Munich Plastered Again: Terrific 25-Minute Blitz

SWilliamsonF1311249v10003-0018.jpg

Title

Munich Plastered Again: Terrific 25-Minute Blitz

Description

A newspaper article about an attack on Munich. It is annotated 'No 14 2/10/43'.

Temporal Coverage

Language

Type

Format

One newspaper cutting

Rights

This content is available under a CC BY-NC 4.0 International license (Creative Commons Attribution-NonCommercial 4.0). It has been published ‘as is’ and may contain inaccuracies or culturally inappropriate references that do not necessarily reflect the official policy or position of the University of Lincoln or the International Bomber Command Centre. For more information, visit https://creativecommons.org/licenses/by-nc/4.0/ and https://ibccdigitalarchive.lincoln.ac.uk/omeka/legal.

Contributor

Identifier

SWilliamsonF1311249v10003-0018

Transcription

[inserted] No 14 2/10/43 [/inserted]

MUNICH PLASTERED AGAIN: TERRIFIC 25-MINUTE BLITZ

WITHIN 48 hours of the daylight attack by Africa-based Flying Fortresses, Munich had another plastering on Saturday night – this time by home-based R.A.F. bombers.

The R.A.F. attack was well concentrated, but only nine bombers were lost. The operations included mine-laying in enemy waters and the bombing of objectives in the Ruhr and Rhineland.

The night attack was carried out by Lancasters and was completed in about 25 [missing word] During that period ten 4,000-lb. bombs were dropped every minute.

Our bombers had the advantage of thick cloud, which lasted until they were well inside Germany, and handicapped the enemy's large force of night fighters.

Big Flare Path

"A fairly heavy barrage was going up when we reached the target," a Lancaster pilot said. "But as we started on our bombing run, enemy aircraft fired off red cartridges and the flak died down almost at once.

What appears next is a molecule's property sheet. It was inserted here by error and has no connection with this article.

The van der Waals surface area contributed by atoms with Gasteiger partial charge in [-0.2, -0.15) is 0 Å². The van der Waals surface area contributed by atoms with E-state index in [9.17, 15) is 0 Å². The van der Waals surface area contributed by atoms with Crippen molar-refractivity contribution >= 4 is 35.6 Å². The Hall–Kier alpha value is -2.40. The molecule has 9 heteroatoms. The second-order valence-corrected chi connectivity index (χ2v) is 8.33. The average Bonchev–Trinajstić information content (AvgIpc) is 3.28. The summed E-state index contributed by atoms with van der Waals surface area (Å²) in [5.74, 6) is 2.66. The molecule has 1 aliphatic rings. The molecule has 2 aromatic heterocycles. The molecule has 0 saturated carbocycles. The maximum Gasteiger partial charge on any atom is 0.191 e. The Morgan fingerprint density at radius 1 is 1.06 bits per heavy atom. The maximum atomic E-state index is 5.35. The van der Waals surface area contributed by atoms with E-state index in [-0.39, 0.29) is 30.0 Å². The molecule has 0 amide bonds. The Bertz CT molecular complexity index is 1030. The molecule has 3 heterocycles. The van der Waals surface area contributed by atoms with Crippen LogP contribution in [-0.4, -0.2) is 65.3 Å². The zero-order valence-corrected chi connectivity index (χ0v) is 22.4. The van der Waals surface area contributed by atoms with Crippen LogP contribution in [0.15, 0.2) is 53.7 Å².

"Strings of flares came down from a good height, released so as to form a bright white flare-path one-way into the target.

"We had dropped our bombs by then, but we circled round the target to see how the attack was going. Flares were still going down, but no combats took place while we were in the target area, although there must have been many fighters about."

After releasing their bomb load a Lancaster crew had to fight a long battle with a Messerschmitt 110.

The mid-upper and rear-gunners fired more than 1,000 rounds before they beat off the fighter.

Lancaster Blaze

Smoke came from the Messerschmitt's port engine and it dived away. But the Lancaster had been hit and fire broke out in the fuselage.

The flames crept nearer to the oxygen bottles, and although the crew worked hard with extinguishers they did not get the fire under control until the bomber had lost 7,000 feet.

The Lancaster got home safely and none of the crew was hurt.

Munich enjoys the "distinction" of being the first German city to suffer our two-way bombing raids.

As a prominent Air Ministry official, writes a [italics] Daily Sketch [/italics] correspondent, put it to me yesterday; "It is an earnest of the things to come. Raids on German cities or appropriate targets in enemy-occupied territory will now come from Britain or the Mediterranean or both in one day just as the Allied High Command decides." (See Page 5.)

Saturday's raid on Emden by Flying Fortresses escorted by Thunderbolts was led by Brigadier-General Robert W. Travis, who declared the mission "exceptionally executed." "It went off like a military drill," he said.

Although no details are available of the number of 'planes taking part, the raid is understood to have been heavy. The Fortresses destroyed 14 enemy fighters and the Thunderbolts five.

Citation

“Munich Plastered Again: Terrific 25-Minute Blitz,” IBCC Digital Archive, accessed June 17, 2024, https://ibccdigitalarchive.lincoln.ac.uk/omeka/collections/document/38145.

Item Relations

This item has no relations.